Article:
More recently, the digitization of the economy and automation have displaced and transformed many jobs by replacing some routine tasks that were once performed by human labor – mostly low- and middle-skilled roles. But the information age has also led to rapid growth in IT-related employment with the creation of many new positions that never existed before such as data scientist, software engineer or web developer.

Between 1990 and 2001, manufacturing employment declined by 12% while employment in computer systems design and related services tripled. Workers in the IT sector have also exhibited higher pay than the average worker in the private sector. Average hourly wages for workers in computer system design were 1.8 times higher than the average worker in 1990 and about double by the end of the 2000s.⁷

Because GenAI technologies are capable of performing some non-routine cognitive tasks, they have the potential to significantly alter the nature and content of jobs, especially for white-collar workers. But GenAI will likely displace specific tasks rather than entire occupations and will lead to the creation of new jobs such as AI trainers, ethicists or developers.

Strategic questions for business leaders to ask about the economic impact of AI

The macroeconomic ramifications of GenAI present an intricate tapestry for business leaders to unravel. Understanding the broader economic implications, while helping ensure the alignment of corporate strategy and ethics, becomes paramount. By navigating the following questions, business leaders can position their companies at the intersection of technological innovation and macroeconomic resilience, helping ensure sustainable growth in a world increasingly influenced by GenAI.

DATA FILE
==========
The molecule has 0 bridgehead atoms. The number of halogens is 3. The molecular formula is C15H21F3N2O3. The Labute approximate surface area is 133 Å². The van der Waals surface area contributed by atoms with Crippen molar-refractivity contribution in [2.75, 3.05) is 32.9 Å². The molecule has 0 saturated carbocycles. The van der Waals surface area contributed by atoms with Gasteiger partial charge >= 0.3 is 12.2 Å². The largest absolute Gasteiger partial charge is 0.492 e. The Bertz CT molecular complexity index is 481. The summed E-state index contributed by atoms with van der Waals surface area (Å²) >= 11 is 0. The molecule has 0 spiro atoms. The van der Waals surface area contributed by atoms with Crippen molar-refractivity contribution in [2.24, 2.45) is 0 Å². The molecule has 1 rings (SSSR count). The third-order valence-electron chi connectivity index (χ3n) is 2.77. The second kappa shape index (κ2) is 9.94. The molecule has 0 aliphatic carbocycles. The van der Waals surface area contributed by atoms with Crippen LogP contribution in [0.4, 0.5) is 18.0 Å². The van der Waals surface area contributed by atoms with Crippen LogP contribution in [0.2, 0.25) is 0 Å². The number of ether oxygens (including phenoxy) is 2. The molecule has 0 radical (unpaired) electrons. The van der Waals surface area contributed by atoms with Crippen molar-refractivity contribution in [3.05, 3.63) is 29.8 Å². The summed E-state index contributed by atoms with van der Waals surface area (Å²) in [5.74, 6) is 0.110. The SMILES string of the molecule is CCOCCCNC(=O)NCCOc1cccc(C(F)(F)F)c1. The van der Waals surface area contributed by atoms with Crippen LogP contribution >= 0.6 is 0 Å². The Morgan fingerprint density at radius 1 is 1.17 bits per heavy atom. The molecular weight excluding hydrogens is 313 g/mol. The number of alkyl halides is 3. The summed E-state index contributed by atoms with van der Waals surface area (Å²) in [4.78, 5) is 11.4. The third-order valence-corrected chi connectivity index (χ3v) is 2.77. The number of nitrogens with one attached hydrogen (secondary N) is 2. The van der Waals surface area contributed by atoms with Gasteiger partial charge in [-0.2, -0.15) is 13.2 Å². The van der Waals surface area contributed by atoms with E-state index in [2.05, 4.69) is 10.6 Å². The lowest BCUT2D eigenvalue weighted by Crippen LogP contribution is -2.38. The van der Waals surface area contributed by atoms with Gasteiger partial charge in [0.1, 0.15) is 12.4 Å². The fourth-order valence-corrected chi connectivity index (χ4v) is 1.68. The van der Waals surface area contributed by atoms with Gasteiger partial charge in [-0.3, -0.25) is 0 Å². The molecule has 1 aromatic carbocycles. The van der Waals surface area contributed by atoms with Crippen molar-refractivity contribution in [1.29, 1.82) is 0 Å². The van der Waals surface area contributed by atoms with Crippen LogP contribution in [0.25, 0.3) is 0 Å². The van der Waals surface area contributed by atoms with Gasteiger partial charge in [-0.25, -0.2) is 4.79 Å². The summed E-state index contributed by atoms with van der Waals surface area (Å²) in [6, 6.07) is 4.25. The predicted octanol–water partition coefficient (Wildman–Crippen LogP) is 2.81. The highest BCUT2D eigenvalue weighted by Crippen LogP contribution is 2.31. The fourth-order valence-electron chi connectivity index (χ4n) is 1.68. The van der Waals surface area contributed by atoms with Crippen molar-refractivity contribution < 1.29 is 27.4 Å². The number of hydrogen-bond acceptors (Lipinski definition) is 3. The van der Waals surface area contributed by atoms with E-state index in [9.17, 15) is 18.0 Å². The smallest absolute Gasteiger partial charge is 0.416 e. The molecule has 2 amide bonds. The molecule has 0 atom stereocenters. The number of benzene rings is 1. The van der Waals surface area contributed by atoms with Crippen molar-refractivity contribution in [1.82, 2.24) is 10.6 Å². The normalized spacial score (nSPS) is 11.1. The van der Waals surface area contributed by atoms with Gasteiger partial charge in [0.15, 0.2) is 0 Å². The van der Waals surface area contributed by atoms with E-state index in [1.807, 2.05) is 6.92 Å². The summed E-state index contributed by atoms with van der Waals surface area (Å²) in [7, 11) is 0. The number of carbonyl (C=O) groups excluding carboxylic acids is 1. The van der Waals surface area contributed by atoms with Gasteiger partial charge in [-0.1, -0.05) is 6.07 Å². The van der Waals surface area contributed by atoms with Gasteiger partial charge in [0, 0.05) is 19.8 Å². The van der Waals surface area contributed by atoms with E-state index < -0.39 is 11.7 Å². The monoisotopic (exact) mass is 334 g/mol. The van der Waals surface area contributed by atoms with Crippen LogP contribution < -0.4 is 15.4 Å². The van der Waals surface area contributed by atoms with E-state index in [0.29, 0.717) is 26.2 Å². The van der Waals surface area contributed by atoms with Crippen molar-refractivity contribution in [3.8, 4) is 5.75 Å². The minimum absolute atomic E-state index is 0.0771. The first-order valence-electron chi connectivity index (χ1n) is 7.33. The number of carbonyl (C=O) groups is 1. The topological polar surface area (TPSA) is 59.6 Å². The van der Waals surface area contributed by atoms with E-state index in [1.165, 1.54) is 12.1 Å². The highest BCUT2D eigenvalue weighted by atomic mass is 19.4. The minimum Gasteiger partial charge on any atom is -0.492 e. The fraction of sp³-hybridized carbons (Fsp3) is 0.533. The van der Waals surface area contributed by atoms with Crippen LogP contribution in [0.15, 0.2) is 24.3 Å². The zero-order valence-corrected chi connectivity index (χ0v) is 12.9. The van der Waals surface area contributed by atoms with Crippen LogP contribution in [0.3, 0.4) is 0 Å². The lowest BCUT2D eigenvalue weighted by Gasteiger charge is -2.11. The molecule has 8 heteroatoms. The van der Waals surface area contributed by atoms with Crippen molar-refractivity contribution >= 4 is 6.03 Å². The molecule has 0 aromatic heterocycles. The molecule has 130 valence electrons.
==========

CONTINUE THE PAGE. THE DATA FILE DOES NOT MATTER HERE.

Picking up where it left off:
• Macroeconomic landscape awareness

    How is leadership appraising and adapting to the changing macroeconomic landscape influenced by GenAI? Are there dedicated teams or individuals analyzing global economic trends, shifts in trade dynamics or potential disruptions in global supply chains resulting from AI breakthroughs?

  • Innovation and economic growth

    How is the company harnessing the power of GenAI to foster innovation that drives broader economic growth? Is the company exploring partnerships, collaborations or ecosystem engagements that amplify its economic impact through AI-driven innovations?

  • Competitive landscape and strategic positioning

    As GenAI reshapes industry structures and competitive dynamics, how is the company anticipating and navigating potential shifts in its industry's value chain? How are strategic investments in GenAI helping ensure the company's competitive edge in this evolving macroeconomic scenario?

  • Economic externalities and value creation

    How is leadership helping ensure that the company's GenAI strategy is generating sustainable economic value without inadvertently creating negative economic externalities? What measures are in place to evaluate the broader societal and economic impacts of the company's AI initiatives?